Sunday, August 16, 2009

Software Hierarchy of Needs

In my advanced placement high school history class, one of the first things we covered was Maslow's Hierarchy of Needs. I no longer remember the reason, or how we used it over the course of the year, but the idea that there is a pyramid of needs where lower levels must be fulfilled before moving to a higher level of existence stuck with me. For instance, it is impossible to make law and order a basic part of you living unless the basic needs of food, drink and shelter have been satisfied first. Recently I've been thinking about Maslow's Hierarchy of Needs Software Organizations - the building blocks that a software organization must fulfill before considering the next tier of professionalism and success.

Here are the five levels of needs that I think a software organization needs to be successful.

Level One - Basic Needs

  • Market Need
  • Requirements
  • Idea
  • Computer
  • Editor
  • Tools
  • Manual Testing

Level Two - Starting a Team

  • Build Process
  • Unit Tests
  • Souce Control
  • IDE
  • High Level Language
  • Team work

Level Three - Automation and Management

  • Bug Tracking
  • Project Management
  • Dedicated QA Team
  • Automated Build
  • Automated Testing
  • Design
  • Collaborative Environment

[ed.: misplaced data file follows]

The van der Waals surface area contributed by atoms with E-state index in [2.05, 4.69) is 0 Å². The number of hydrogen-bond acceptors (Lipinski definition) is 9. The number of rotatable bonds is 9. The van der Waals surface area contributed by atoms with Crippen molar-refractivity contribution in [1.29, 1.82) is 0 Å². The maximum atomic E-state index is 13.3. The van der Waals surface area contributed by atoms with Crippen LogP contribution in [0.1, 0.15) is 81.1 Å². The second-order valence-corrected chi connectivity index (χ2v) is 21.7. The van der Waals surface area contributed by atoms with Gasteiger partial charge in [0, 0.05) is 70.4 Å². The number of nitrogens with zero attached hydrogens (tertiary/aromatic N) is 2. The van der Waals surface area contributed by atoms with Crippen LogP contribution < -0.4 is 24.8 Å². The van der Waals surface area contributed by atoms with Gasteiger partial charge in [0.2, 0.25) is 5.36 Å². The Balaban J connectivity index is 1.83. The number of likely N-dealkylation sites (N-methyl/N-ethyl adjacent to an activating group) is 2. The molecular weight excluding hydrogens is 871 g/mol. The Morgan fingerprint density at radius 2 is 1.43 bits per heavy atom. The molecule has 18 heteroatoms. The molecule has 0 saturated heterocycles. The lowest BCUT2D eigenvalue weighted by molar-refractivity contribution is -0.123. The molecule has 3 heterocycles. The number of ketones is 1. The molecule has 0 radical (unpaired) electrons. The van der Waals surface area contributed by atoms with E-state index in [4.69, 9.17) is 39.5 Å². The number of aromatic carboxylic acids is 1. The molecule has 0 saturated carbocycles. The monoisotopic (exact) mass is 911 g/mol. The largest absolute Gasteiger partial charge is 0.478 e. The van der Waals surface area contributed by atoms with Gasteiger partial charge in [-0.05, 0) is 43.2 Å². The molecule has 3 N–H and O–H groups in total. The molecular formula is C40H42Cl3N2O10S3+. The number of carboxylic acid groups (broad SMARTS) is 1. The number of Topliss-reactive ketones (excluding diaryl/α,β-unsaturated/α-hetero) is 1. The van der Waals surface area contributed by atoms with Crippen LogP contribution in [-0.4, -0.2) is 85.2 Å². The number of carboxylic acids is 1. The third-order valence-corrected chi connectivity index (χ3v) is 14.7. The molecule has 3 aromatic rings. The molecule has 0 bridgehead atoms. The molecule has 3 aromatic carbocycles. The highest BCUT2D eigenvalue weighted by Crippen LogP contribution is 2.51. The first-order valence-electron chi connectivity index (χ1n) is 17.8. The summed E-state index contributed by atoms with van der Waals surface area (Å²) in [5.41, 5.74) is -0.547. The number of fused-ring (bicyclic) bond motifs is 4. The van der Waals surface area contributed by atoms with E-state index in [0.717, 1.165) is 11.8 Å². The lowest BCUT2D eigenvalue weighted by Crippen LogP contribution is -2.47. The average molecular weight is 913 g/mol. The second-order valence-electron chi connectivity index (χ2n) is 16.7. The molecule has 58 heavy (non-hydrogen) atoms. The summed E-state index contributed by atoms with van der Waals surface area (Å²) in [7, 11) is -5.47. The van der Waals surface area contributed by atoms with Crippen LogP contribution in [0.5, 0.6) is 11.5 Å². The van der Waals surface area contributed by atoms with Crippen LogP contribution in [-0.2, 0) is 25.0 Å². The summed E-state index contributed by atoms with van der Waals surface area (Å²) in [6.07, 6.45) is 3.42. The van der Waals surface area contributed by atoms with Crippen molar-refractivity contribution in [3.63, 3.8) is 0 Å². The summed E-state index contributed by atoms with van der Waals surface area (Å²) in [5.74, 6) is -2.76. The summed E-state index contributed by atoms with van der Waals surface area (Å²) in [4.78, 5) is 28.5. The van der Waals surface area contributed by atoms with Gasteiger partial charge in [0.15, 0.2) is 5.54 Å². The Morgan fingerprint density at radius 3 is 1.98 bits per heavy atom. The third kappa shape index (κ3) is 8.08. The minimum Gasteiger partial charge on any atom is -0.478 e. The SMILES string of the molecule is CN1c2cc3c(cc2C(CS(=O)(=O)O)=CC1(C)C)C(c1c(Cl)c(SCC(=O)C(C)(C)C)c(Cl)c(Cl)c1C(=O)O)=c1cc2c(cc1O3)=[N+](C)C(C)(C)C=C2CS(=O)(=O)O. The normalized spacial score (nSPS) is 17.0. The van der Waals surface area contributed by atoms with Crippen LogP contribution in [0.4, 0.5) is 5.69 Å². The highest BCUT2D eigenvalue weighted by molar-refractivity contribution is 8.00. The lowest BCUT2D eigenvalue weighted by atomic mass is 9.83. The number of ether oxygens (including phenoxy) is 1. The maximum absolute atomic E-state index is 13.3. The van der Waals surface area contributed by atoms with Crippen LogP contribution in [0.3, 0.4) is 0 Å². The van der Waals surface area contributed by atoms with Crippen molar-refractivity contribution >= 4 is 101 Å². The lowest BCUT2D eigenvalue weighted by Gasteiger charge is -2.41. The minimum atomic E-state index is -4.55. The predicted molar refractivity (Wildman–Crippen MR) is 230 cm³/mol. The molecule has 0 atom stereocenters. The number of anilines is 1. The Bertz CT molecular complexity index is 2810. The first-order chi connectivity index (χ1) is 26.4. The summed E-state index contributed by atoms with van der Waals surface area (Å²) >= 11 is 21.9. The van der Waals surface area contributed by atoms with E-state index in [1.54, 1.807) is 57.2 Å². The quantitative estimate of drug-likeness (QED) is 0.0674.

• Product Management

Level Four - Professional Testing

  • Historical Test Results
  • Continuous Integration and Testing
  • Usability Testing
  • Performance Testing
  • Integration Testing

Level Five - Icing on the cake

  • Documentation

In my opinion, these are the building blocks of success for a software organizations.

Level One can be a guy with an idea working at nights to hack something together, but it isn't built by a software professional. At Level Two we start to see some of the key pieces of a team coming together: source control for sharing code, an automated build process, basic automated desk checking to make sure you haven't broken something and so forth. Level Three brings more professional practices including a QA team to automate builds and tests and product and project management to make sure you are building the right product on time. Level Four ensures quality and adds to the testing foundations from level three and makes sure if something breaks, it is known right away and trackable. Level Five is the nice to haves.



  1. I'm still refining what items should be on the list and what should be at each level. I'd like to hear your opinion - what has it taken for your software organization to mature and be successful?

    Also, am I being short-sited? Is there a Level Six? A Level Seven?

  2. Have you compared this to CMMI? [1] Is this not akin to the different levels that CMMI defines? Not that CMMI does this "correctly", but the comparison might be interesting.